Open Bionics is a Bristol based startup and its mission is to create and democratize technology that enhances the human body. In other words, they turn disabilities into super powers. The Hero Arm is their first bionic product, and it's the first medically certified, affordable, 3D printed bionic hand. It's got a multi grip hand with four motors inside controlling individual fingers and moving the thumb.
The Hero Arm works by picking up signals from a user's muscles. It has sensors on the inside of the socket and they sit on top of the muscles and detect a small voltage when the muscles are flexed and the hand will move in response.
Dan Melville, Open Bionics tester and ambassador said, “I didn't think this kind of technology could be possible, especially low-cost. it's just crazy, especially what I can do with the arm compared to what I could do with it three years ago. But even back then, that was still mad.”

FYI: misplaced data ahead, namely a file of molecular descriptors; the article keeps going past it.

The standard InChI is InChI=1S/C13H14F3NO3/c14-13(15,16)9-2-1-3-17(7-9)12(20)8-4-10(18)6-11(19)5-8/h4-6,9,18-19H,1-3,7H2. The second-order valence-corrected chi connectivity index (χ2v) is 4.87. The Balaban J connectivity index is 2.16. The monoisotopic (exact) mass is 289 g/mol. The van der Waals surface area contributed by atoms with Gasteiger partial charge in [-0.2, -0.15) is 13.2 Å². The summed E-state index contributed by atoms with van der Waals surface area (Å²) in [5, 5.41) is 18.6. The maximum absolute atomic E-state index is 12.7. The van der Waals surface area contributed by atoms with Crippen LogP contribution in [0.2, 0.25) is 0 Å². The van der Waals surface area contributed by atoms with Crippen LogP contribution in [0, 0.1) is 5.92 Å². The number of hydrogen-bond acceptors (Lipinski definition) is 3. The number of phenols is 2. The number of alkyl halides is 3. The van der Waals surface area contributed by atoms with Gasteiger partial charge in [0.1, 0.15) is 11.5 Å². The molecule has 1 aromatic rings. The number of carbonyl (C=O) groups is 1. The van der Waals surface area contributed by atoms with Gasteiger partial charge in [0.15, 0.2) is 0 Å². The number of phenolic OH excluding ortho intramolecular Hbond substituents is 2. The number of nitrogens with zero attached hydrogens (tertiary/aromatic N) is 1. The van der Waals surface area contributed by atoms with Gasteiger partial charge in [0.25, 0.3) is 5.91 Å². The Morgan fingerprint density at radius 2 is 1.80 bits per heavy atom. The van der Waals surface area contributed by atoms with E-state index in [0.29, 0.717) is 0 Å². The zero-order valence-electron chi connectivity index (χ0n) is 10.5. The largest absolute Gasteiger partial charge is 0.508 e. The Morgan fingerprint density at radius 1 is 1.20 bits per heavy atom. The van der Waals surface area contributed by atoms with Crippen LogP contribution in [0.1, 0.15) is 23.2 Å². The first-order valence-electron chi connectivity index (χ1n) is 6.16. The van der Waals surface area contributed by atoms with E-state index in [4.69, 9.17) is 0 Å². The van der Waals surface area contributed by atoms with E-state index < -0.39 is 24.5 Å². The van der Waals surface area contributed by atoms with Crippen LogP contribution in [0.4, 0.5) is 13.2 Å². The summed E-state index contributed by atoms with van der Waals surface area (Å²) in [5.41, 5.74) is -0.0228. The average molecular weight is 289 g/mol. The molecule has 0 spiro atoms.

The first thing that happens is a prosthetist will get a model of their arm, which could be physical or digital from a 3D scan. It's fed into software algorithms to create the bespoke Hero Arm for each individual person, and they then export the files for the 3D printers, 3D print them and then assemble everything together into that person's Hero Arm.
One of the things that Open Bionics is most proud of is the fact that you can change the look and style of the arm. They have a customizer so users can design their own arm and change the colors. It's an expression of individuality and it means that you have choice over the way that your prosthesis looks.
"We much prefer the kind of prostheses that we're making which don't pretend to look like a human limb, and they're saying you're unique, you're different and that's brilliant, you should celebrate that. Same way like the glasses I'm wearing today, I wouldn't wear skin colored glasses frames that try and look like eyes, it's totally ridiculous to even consider that,” says Open Bionics CEO Joel Gibbard.
And for Dan: “People's eyes light up and it's just nice to have questions like how does this arm work as opposed to what happened to you kind of thing.”